There is still bias against women in science, as a recent paper from a group at Yale University has reported, and editorials from a panel of experts at The New York Times explore what can be done to encourage women to pursue science careers. While the Massachusetts Institute of Technology's Nancy Hopkins calls for what she dubs "affirmative effort" — to overcome unconscious bias against women in science — other panelists champion different approaches.
Janelle Wilson, a middle school science teacher, says that while girls are interested in science, they need better role models, especially as they begin to worry about how they appear to their peers. Similarly, Dennis Berkey, the president of Worcester Polytechnic Institute, argues female students need to be in leadership roles. At his school, he writes, "enrollment, retention and graduation rates for female students are significantly above national benchmarks" and he attributes that progress to such efforts. Further, Jeniffer Harper-Taylor, president of the Siemens Foundation, says there need to be programs that educate faculty about bias against women in science, and put programs in place to counter such bias, like limiting professors' hiring authority. "On a broader cultural level, we also need to counter the myth that girls don't do science," Harper-Taylor adds.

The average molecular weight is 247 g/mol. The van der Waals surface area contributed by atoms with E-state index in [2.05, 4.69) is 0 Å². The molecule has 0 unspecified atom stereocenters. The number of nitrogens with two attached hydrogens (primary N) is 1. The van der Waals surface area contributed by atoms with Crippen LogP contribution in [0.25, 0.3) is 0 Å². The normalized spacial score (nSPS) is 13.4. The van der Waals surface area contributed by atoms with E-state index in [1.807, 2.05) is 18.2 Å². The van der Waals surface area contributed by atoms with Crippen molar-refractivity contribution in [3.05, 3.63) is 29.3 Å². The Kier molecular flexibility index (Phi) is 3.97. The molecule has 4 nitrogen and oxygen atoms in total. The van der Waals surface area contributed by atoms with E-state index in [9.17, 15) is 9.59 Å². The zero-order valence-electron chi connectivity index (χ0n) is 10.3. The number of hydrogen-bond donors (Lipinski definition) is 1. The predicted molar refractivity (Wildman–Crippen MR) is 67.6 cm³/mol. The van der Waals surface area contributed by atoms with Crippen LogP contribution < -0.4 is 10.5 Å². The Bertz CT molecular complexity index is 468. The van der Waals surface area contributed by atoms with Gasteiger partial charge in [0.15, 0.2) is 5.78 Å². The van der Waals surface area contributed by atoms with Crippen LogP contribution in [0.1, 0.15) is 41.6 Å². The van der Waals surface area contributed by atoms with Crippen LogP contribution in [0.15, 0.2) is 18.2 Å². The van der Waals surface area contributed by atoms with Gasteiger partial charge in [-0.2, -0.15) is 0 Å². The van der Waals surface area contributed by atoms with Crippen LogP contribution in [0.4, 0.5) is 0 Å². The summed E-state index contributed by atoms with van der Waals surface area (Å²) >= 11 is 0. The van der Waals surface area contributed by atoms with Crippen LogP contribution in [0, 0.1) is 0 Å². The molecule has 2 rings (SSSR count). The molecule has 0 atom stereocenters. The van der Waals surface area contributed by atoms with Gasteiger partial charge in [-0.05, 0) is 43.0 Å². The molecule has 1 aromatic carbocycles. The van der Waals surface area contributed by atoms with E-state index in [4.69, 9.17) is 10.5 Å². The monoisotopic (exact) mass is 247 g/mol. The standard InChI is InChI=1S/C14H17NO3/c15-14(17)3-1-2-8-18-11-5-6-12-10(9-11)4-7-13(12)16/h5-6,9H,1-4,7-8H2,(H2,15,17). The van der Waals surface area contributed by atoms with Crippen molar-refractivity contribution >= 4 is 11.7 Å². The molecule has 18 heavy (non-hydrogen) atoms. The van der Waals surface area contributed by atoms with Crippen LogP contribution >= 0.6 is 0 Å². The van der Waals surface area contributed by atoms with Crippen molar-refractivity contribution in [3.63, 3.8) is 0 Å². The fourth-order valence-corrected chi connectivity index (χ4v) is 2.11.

However, Carrie Lukas from the Independent Women's Forum says there is little evidence of systematic discrimination against women in science, and she notes that more women now enroll in college than men.